It’s never too late to learn.

Some adults still shudder at the remembrance of those years spent in formal education, while others had more enjoyable school years. Whatever our experience of formal education that shaped our formative years, one thing remains constant. We never stop learning. We learn new skills when we change job roles, we learn how to raise children and deal with all sorts of situations in the ‘classroom of life’. However, when it comes to the thought of formal learning, this can be associated with the memories of enforced class-based learning and the effort that this can entail. Some may also view themselves as too long in the tooth. Others may view learning only as a means to an end, because they need skills or knowledge for a specific purpose and therefore do not see the reason for learning for the sake of it.

Leaving aside our preconceptions and any misgivings we may have about engaging in formal learning, there are very good reasons why it is never too late to learn.

There are mental health advantages in learning as older adults. A greater level of mental engagement can improve and/or halt deterioration of memory in older people. This can delay what is known as “cognitive aging.” According to the Alzheimer’s society, being mentally active in learning can halt the onset of this disease.

Psychologically learning is good for us and can give a new lease of life as well as redress any negative experiences of schooling from our younger days. The Guardian reported back in 2011 about the effects of learning for older adults which mentions several older adults who took on life-long learning even up to the age of ninety one!

Strategies for Lifelong Learning

The OECD )Organisation for Economic Co-operation and Development) have identified three forms of learning: informal learning, non-formal learning, and formal learning and when used in combination can be productive and positive.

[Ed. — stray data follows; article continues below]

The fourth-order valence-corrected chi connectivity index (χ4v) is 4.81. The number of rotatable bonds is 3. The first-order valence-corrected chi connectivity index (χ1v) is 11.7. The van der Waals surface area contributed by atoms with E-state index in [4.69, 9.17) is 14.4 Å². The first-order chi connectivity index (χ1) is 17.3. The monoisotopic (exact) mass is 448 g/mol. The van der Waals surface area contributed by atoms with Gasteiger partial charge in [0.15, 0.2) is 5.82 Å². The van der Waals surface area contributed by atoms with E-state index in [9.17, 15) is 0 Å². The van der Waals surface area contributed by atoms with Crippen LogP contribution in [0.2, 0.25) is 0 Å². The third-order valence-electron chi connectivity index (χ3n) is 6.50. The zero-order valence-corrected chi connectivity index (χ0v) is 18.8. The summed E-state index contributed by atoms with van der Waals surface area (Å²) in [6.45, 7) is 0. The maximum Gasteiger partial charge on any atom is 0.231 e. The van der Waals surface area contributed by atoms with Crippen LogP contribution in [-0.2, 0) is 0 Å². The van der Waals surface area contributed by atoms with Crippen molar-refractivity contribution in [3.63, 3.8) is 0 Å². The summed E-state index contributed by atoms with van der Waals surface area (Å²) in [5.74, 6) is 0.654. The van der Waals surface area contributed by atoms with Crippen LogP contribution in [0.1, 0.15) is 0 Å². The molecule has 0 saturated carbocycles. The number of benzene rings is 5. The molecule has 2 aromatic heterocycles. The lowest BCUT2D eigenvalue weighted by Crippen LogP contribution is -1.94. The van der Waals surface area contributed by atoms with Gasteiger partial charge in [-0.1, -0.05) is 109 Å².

Opportunities for adult learning are available every day and there is a great deal of experiential learning we gain through life. Travel is one of these experiences whether we physically travel or engage in the arm-chair variety, it opens us up to new ideas and experiences. If we are not able to physically travel to far away places, we can at least get the recipes from the likes of ‘The Hairy Bikers’ or other TV cooks and pop down to the local shops to obtain the ingredients and teach ourselves how to make a Beef Rendang.

Like our muscles which need exercise so that we do not lose physical strength, learning exercises our brain too. The saying “if you don’t use it you lose it” can apply, and that is not what we want! Keeping our brain active with combinations of physical and cognitive activity can include self-directed learning. We do not always have to be sat in a classroom and have a ‘teacher’ drill us. As adults, we are usually motivated to learn either for pleasure because we have an interest, or because there is an identified need and purpose for us to learn. I would suggest that starting with something that is of interest to us, that means we have our own internal motivation and can engage in self-directed study. There are also many interest groups on social media to which we can connect with like-minded people who share the same interests. That way our learning is a social experience and pleasant social learning enhances our own achievement.

There is of course formal learning where courses are delivered in physical or online classrooms. Some may prefer this kind of structure because it provides guidance with set assignments and expert tutor support to enable us to attain a formal qualification. Perhaps consider a short formal course run by the local adult education centre or college. The benefits of this are that it helps get into the ‘groove’ of learning and refresh our study skills. This in turn boosts our confidence to tackle other courses of study.

Finally, just to reiterate, our ability to learn does not stop at a certain age. We need to dump the thoughts that say ‘you’re too old, too busy, too tired’. Learning new things, and even rediscovering the old things we had forgotten that we learned and enjoyed also benefits our relationships with family and friends because we have some other interest to talk about and share besides the mundane matters of living that take up our energies.

Be encouraged: we are never too old and nor is it ever too late for us to learn and have fun while doing it.

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